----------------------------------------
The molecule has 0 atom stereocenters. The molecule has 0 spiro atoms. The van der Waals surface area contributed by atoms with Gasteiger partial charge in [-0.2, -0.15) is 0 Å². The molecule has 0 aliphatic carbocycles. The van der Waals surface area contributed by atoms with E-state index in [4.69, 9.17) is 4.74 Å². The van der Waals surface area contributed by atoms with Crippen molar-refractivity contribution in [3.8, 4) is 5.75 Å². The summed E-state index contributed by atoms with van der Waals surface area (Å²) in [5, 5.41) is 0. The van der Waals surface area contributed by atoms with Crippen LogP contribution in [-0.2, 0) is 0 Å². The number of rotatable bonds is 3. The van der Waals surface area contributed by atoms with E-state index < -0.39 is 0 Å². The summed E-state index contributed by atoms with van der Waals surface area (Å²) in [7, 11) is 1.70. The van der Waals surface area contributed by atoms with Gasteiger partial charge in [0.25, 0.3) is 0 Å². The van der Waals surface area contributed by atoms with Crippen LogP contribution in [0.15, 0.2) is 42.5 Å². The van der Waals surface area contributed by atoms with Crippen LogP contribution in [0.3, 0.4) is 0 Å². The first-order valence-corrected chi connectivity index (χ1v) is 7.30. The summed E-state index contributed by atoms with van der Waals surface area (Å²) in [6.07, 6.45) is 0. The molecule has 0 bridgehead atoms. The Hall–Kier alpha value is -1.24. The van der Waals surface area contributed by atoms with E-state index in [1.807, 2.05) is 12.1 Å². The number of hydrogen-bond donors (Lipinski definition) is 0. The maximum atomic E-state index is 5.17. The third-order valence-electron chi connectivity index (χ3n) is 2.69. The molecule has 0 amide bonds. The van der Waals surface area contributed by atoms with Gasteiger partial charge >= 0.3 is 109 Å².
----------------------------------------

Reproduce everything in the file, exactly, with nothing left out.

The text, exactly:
The molecule has 0 atom stereocenters. The molecule has 0 spiro atoms. The van der Waals surface area contributed by atoms with Gasteiger partial charge in [-0.2, -0.15) is 0 Å². The molecule has 0 aliphatic carbocycles. The van der Waals surface area contributed by atoms with E-state index in [4.69, 9.17) is 4.74 Å². The van der Waals surface area contributed by atoms with Crippen molar-refractivity contribution in [3.8, 4) is 5.75 Å². The summed E-state index contributed by atoms with van der Waals surface area (Å²) in [5, 5.41) is 0. The van der Waals surface area contributed by atoms with Crippen LogP contribution in [-0.2, 0) is 0 Å². The number of rotatable bonds is 3. The van der Waals surface area contributed by atoms with E-state index < -0.39 is 0 Å². The summed E-state index contributed by atoms with van der Waals surface area (Å²) in [7, 11) is 1.70. The van der Waals surface area contributed by atoms with Gasteiger partial charge in [0.25, 0.3) is 0 Å². The van der Waals surface area contributed by atoms with Crippen LogP contribution in [0.15, 0.2) is 42.5 Å². The van der Waals surface area contributed by atoms with Crippen LogP contribution in [0.3, 0.4) is 0 Å². The first-order valence-corrected chi connectivity index (χ1v) is 7.30. The summed E-state index contributed by atoms with van der Waals surface area (Å²) in [6.07, 6.45) is 0. The molecule has 0 bridgehead atoms. The Hall–Kier alpha value is -1.24. The van der Waals surface area contributed by atoms with E-state index in [1.807, 2.05) is 12.1 Å². The number of hydrogen-bond donors (Lipinski definition) is 0. The maximum atomic E-state index is 5.17. The third-order valence-electron chi connectivity index (χ3n) is 2.69. The molecule has 0 amide bonds. The van der Waals surface area contributed by atoms with Gasteiger partial charge >= 0.3 is 109 Å².